All biomarkers were quantified simultaneously, employing an LC-MS/MS system according to previously validated methods [12,16] with slight modifications. The Acquity-Xevo TQ-S system (Waters, Milford, MA, USA) was employed for the analysis, operating in positive electrospray mode (ESI+). The ESI interface parameters were: 3.50 kV, source temperature: 120 °C, desolvation temperature: 300 °C, N2 flux for cone and desolvation: 25 and 680 L h−1, respectively.
Multiple reaction monitoring (MRM) was employed as a method of tandem mass spectrometry with all dwell times of 5 ms, ensuring a minimum of 10 data points per peak. The MRM instrumental parameters are summarized in Table 1. Chromatographic separation was carried out on an Acquity UPLC BEH C8 (2.1 × 100 mm, 1.7 μm) reversed phase column from Waters under a CH3CN (0.1% v/v HCOOH):H2O (0.1% v/v HCOOH) binary gradient. The gradient ran as follows: from 0.0 to 1.25 min 1% v/v CH3CN (0.05% v/v HCOOH) (i.e., channel B) and from 1.25 to 3.0 min %B increased to 98%. The return to initial conditions was achieved at 3.75 min and conditions were maintained for 0.75 min for system re-equilibration. Flow rate, column temperature, and injection volume were 400 µL min–1, 55 °C and 5 µL, respectively. During LC-MS/MS analysis, samples were stored at 4 °C in the autosampler. MassLynx Mass Spectrometry Software (version 4.1) from Waters (Waters, Milford, MA, USA) was employed for data acquisition and processing. The standards for calibration were analyzed in the same batch as the samples. Linear response curves for each analyte were calculated, employing internal standards as indicated in Table 1. Signals obtained from samples were interpolated in the corresponding calibration lines for obtaining absolute concentration values.

2.4. Statistical Analysis

Phe, p-Tyr, 2dG and their derivatives o-Tyr, 3Cl-Tyr, 3NO₂-Tyr, and 8OHdG were measured from the CSF samples taken on admission. The protein and DNA biomarker concentrations were normalized with their corresponding precursors. The values below the limit of quantification (LOQ) were replaced by their corresponding 0.5 × LOQ.
All data were analyzed with Statview® software, version 5.0.1 (SAS institute, Cary, NC, USA). The Mann-Whitney U test and Kruskal-Wallis test were used when appropriate.

2.5. Ethics

After approval of the study protocol by the Luanda Children’s Hospital ethics committee in 2005 the study was registered as ISRCTN62824827. Each child’s legal guardian signed an informed consent prior to the start. The study was conducted according to the principles of the Declaration of Helsinki.

3. Results

Of the 79 BM patients (38 female, median age 12 months), the most common identified causative agent was Streptococcus pneumoniae (n = 40), followed by Haemophilus influenzae type b (Hib, n = 24) and Neisseria meningitidis (n = 11). The other agents (n = 4) were Escherichia coli, Proteus vulgaris, Pseudomonas and Salmonella. Twenty-eight (35%) children died and the case fatality rate for pneumococcal, meningococcal and Hib meningitis was 40% (16/40), 18% (2/11) and 29% (7/24), respectively. The patient characteristics are listed in Table 2.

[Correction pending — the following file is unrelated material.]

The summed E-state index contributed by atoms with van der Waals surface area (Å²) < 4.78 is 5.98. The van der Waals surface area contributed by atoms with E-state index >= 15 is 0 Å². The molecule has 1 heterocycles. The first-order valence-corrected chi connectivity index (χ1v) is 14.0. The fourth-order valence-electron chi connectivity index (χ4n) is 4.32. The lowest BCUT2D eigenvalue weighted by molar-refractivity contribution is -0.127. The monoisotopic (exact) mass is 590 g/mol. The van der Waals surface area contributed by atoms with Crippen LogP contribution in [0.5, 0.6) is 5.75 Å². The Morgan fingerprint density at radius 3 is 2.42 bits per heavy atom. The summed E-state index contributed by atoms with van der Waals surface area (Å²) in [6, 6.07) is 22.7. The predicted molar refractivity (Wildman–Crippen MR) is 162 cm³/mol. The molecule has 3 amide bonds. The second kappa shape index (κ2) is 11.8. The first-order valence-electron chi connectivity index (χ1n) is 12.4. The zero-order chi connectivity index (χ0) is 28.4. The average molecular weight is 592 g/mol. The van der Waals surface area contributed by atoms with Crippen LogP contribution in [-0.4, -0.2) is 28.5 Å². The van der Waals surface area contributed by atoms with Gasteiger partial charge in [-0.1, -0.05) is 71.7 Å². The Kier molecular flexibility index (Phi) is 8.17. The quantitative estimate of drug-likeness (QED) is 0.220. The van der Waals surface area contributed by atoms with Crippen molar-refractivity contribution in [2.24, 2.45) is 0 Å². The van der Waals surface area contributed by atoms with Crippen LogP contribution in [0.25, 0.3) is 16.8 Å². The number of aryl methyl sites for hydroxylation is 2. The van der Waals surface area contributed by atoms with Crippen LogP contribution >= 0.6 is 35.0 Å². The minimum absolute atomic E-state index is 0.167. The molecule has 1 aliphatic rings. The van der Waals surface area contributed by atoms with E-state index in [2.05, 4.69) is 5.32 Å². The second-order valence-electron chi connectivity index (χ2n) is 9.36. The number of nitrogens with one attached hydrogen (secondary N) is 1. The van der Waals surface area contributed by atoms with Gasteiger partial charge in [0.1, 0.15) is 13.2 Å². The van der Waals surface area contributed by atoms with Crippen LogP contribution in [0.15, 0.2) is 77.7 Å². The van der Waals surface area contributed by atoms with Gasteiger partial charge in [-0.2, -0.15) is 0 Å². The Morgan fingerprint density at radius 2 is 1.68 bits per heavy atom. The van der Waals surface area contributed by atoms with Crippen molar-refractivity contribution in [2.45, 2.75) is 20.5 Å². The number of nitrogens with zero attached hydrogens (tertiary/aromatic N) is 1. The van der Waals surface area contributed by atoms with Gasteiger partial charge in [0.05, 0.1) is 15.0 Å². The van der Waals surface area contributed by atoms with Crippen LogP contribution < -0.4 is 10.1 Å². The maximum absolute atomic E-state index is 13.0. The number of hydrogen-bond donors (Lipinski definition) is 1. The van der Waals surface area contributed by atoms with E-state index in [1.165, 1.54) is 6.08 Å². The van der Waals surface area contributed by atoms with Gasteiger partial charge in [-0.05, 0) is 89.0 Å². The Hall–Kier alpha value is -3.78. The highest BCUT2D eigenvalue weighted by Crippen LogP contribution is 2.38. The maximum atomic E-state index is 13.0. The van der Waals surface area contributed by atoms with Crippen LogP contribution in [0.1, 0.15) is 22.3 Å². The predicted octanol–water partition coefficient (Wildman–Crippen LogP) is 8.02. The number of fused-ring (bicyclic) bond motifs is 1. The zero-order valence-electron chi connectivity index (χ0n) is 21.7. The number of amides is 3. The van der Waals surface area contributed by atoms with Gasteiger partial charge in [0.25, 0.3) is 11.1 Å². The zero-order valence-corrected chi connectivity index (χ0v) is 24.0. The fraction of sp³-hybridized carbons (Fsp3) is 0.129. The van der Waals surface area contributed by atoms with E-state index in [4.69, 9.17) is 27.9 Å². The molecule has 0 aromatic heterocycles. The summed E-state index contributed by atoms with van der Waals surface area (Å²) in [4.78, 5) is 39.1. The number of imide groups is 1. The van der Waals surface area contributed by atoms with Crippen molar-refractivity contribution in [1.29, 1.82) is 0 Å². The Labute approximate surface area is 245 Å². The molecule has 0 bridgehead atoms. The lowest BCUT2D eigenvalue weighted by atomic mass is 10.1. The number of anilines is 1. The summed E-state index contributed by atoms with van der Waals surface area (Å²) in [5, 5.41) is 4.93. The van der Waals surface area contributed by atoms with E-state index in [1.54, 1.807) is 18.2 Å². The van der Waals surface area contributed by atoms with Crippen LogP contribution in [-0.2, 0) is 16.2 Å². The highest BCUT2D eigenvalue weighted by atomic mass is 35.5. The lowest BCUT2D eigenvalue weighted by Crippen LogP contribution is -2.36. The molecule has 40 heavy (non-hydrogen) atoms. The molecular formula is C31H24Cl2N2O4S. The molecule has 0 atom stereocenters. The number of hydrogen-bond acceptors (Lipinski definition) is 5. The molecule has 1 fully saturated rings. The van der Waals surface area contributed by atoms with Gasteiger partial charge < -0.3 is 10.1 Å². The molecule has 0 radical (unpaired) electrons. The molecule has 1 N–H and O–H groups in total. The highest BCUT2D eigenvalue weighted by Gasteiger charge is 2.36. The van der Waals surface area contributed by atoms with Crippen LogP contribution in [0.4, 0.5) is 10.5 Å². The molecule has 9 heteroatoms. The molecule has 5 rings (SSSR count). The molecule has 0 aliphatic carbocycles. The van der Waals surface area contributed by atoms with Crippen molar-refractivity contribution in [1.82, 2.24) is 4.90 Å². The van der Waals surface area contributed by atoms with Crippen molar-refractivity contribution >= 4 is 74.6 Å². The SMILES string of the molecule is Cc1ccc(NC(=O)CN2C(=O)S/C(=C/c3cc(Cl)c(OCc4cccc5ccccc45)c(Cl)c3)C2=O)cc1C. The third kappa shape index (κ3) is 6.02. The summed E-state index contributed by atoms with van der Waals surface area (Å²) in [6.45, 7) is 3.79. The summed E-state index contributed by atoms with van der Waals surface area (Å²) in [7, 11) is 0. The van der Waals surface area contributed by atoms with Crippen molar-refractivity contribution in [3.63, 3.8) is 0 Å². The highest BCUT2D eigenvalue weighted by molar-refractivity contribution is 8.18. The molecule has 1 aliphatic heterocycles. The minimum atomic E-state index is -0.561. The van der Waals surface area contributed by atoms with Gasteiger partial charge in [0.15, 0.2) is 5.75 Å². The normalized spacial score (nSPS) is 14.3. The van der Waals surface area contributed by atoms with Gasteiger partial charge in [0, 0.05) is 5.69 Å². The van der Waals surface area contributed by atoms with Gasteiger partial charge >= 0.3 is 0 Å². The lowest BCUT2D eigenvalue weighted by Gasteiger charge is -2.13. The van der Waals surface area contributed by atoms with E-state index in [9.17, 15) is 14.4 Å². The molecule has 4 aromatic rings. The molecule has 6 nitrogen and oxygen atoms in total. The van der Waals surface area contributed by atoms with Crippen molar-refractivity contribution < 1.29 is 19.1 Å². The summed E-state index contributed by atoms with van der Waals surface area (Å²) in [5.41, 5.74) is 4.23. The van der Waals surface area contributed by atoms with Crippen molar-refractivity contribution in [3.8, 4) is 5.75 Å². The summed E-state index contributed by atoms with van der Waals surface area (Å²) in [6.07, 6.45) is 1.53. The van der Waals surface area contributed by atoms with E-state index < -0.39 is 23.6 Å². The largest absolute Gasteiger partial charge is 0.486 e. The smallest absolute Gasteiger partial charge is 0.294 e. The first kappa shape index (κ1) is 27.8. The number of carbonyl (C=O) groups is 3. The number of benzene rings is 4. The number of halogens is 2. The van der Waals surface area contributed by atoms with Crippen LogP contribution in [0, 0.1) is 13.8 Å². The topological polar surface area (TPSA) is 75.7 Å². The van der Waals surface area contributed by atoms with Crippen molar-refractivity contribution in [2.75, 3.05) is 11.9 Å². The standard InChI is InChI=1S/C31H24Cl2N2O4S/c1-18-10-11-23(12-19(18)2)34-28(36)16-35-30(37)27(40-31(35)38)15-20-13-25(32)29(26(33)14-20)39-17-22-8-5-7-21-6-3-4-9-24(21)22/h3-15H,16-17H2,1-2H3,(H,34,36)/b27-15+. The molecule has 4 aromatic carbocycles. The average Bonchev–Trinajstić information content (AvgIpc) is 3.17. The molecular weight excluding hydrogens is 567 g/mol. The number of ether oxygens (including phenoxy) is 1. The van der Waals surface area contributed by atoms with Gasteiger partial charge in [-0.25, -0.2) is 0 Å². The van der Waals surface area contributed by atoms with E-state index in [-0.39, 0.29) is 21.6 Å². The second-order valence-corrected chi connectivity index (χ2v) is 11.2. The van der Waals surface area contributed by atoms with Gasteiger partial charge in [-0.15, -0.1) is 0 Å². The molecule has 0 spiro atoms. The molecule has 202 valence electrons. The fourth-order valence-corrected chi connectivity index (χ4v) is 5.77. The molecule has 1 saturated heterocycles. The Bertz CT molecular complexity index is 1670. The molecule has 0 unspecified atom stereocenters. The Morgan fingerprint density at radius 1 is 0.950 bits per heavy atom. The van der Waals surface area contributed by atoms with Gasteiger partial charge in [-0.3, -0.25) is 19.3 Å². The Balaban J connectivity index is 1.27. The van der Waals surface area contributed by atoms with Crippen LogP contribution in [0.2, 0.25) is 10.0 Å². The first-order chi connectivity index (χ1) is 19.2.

The concentrations of Phe (Rho 0.353, p = 0.0018), p-Tyr (Rho 0.449, p < 0.0001), o-Tyr (Rho 0.432, p = 0.0002), 3Cl-Tyr (Rho 0.359, p = 0.0005), 3NO₂-Tyr (Rho 0.399, p = 0.0004) and the ratio o-Tyr/Phe (Rho 0.403, p = 0.0004) correlated positively with the CSF leukocyte count in BM patients. A negative correlation existed between the concentrations of Phe (Rho −0.26, p = 0.02449, p-Tyr (Rho −0.413, p = 0.0003), 3Cl-Tyr (Rho −0.261, p = 0.022) and CSF glucose.
The median CSF levels of protein and DNA oxidation biomarkers and the ratios to their precursors in BM patients and controls are listed in Table 3. The BM patients showed a significantly higher median concentration (p < 0.0001) in all other biomarkers except the 8OHdG/2dG ratio when compared to the control patients. The ratios o-Tyr/Phe, 3Cl-Tyr/p-Tyr and 3NO₂-Tyr/p-Tyr were 570, 20 and 4.5 times as high, respectively (Table 3).
When comparing the three most common types of BM, pneumococcal meningitis differed significantly with a higher 3Cl-Tyr/p-Tyr ratio from Hib (p = 0.031) or meningococcal disease (p = 0.002) (Table 4).

4. Discussion

Protein oxidation biomarkers and especially the o-Tyr/Phe ratio in CSF samples of children with BM reflected the presence of oxidative/nitrosative stress as compared to children without a central nervous system infection. Furthermore, both 3Cl-Tyr, a stable compound that indicates inflammation, and the 3Cl-Tyr/p-Tyr ratio may thus serve as a fingerprint for the MPO-catalyzed oxidation reaction (Figure 1 and Figure 2).